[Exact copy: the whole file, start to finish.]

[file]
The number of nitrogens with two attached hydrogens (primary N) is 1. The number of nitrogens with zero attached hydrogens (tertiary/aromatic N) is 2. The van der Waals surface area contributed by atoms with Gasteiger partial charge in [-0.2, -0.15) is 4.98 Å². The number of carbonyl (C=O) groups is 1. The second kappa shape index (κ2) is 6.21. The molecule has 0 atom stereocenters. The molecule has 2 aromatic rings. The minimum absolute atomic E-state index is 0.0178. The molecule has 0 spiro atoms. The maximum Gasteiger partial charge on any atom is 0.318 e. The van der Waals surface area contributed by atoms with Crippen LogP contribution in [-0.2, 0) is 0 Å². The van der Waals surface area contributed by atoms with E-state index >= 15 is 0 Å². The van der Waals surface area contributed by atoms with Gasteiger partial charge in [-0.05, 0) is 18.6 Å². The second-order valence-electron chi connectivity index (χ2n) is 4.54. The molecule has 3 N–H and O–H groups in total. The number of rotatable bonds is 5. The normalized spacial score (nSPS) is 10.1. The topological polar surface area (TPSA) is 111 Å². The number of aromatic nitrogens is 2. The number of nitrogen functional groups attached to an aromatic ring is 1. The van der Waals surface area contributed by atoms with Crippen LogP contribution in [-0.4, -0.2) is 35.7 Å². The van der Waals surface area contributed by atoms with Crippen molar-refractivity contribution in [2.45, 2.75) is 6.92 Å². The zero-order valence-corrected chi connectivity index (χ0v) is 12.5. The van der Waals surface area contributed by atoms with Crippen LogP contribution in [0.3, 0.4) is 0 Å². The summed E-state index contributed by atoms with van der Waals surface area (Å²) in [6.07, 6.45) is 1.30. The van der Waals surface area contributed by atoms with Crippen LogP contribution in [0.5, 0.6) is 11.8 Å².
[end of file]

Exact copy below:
The number of nitrogens with two attached hydrogens (primary N) is 1. The number of nitrogens with zero attached hydrogens (tertiary/aromatic N) is 2. The van der Waals surface area contributed by atoms with Gasteiger partial charge in [-0.2, -0.15) is 4.98 Å². The number of carbonyl (C=O) groups is 1. The second kappa shape index (κ2) is 6.21. The molecule has 0 atom stereocenters. The molecule has 2 aromatic rings. The minimum absolute atomic E-state index is 0.0178. The molecule has 0 spiro atoms. The maximum Gasteiger partial charge on any atom is 0.318 e. The van der Waals surface area contributed by atoms with Crippen LogP contribution in [-0.2, 0) is 0 Å². The van der Waals surface area contributed by atoms with E-state index >= 15 is 0 Å². The van der Waals surface area contributed by atoms with Gasteiger partial charge in [-0.05, 0) is 18.6 Å². The second-order valence-electron chi connectivity index (χ2n) is 4.54. The molecule has 3 N–H and O–H groups in total. The number of rotatable bonds is 5. The normalized spacial score (nSPS) is 10.1. The topological polar surface area (TPSA) is 111 Å². The number of aromatic nitrogens is 2. The number of nitrogen functional groups attached to an aromatic ring is 1. The van der Waals surface area contributed by atoms with Crippen LogP contribution in [-0.4, -0.2) is 35.7 Å². The van der Waals surface area contributed by atoms with Crippen molar-refractivity contribution in [2.45, 2.75) is 6.92 Å². The zero-order valence-corrected chi connectivity index (χ0v) is 12.5. The van der Waals surface area contributed by atoms with Crippen LogP contribution in [0.3, 0.4) is 0 Å². The summed E-state index contributed by atoms with van der Waals surface area (Å²) in [6.07, 6.45) is 1.30. The van der Waals surface area contributed by atoms with Crippen LogP contribution in [0.5, 0.6) is 11.8 Å².